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Social Choice and Voting Methods (M.Sc.)

  • Field: Markets and Institutions
  • Lecture: Wednesday, 12:00-13:30, Philosophikum, room S 85
    Lecture starts 08.04.2015
  • Tutorial: Thursday, 10:00 - 11:30, Philosophikum, room S 85
    Tutorial starts 16.04.2015
  • Tutorial and lecture will alternate in a block fashion.
  • Exam: 17.07.2015

Content:

How can individual preferences, opinions or decisions be transformed into a consistent social, collective view that respects some minimum basic values shared by all society members? Social Choice Theory is a theoretical framework that studies the aggregation of individual decisions into collective decisions in such a manner that certain desirable, normative conditions are not violated. In practice, we can observe many different aggregation rules each providing a different approach to solve this problem. As the large variety of approaches might suggest, and as we will see in the course of the lecture, the question above cannot be answered easily. The topics covered in the course are as follows:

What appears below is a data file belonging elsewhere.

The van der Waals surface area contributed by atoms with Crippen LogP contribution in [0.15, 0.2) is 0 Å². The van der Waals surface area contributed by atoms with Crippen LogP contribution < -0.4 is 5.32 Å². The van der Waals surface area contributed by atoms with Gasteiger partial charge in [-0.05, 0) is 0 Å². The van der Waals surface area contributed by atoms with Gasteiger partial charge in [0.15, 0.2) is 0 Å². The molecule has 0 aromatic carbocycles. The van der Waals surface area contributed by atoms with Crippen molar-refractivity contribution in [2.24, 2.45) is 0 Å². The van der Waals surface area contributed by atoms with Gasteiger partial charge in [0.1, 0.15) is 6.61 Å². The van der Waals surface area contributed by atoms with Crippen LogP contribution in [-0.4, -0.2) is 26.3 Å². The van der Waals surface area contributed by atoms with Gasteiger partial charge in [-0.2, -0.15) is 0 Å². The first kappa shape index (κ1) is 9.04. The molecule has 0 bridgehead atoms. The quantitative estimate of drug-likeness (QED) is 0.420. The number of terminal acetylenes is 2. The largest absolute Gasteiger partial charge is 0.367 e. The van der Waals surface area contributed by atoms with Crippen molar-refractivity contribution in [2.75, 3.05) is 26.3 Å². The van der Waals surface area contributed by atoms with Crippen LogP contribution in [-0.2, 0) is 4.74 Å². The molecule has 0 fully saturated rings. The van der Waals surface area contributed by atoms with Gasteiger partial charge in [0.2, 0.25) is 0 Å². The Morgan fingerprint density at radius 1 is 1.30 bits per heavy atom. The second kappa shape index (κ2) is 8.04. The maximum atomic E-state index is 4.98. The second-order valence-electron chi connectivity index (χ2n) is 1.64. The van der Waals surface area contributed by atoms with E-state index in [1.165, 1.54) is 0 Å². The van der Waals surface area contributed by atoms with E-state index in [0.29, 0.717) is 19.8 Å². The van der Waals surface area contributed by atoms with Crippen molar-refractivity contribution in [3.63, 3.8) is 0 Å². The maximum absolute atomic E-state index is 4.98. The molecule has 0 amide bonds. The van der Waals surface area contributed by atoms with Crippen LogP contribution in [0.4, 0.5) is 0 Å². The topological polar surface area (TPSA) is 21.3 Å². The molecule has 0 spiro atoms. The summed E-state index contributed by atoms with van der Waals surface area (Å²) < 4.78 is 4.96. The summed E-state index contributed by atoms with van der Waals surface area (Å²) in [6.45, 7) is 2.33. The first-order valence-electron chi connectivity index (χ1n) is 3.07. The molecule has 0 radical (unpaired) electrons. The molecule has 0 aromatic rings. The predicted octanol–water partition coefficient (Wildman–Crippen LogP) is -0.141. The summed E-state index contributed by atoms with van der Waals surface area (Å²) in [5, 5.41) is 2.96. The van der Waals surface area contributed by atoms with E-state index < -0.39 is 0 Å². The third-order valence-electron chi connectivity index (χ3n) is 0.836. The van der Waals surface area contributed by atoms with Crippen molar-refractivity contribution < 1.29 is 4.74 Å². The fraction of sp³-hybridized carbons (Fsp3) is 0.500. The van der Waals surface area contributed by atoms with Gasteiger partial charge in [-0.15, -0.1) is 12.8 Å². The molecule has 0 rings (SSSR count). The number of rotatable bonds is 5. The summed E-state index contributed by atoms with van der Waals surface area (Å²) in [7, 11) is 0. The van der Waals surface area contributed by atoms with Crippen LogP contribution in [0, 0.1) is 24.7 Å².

1. Foundations of Democracy: Condorcet Jury theorem
  2. The Two-Alternative Case: May's Theorem
  3. Why There Is no Perfect Method: Arrow's Theorem
  4. Manipulability: The Gibbard-Satterthwaite Theorem
  5. A Particular Voting Method: Borda Count
  6. An Interesting Alternative: Approval Voting 

 Literature:

  • WULF GAERTNER, "A primer in Social Choice Theory", Oxford University Press, 2009.
  • A. MAS-COLELL, M.D WHINSTON, J.R. GREEN, "Microeconomic Theory", CHAPTER 22, Oxford University Press, 1995.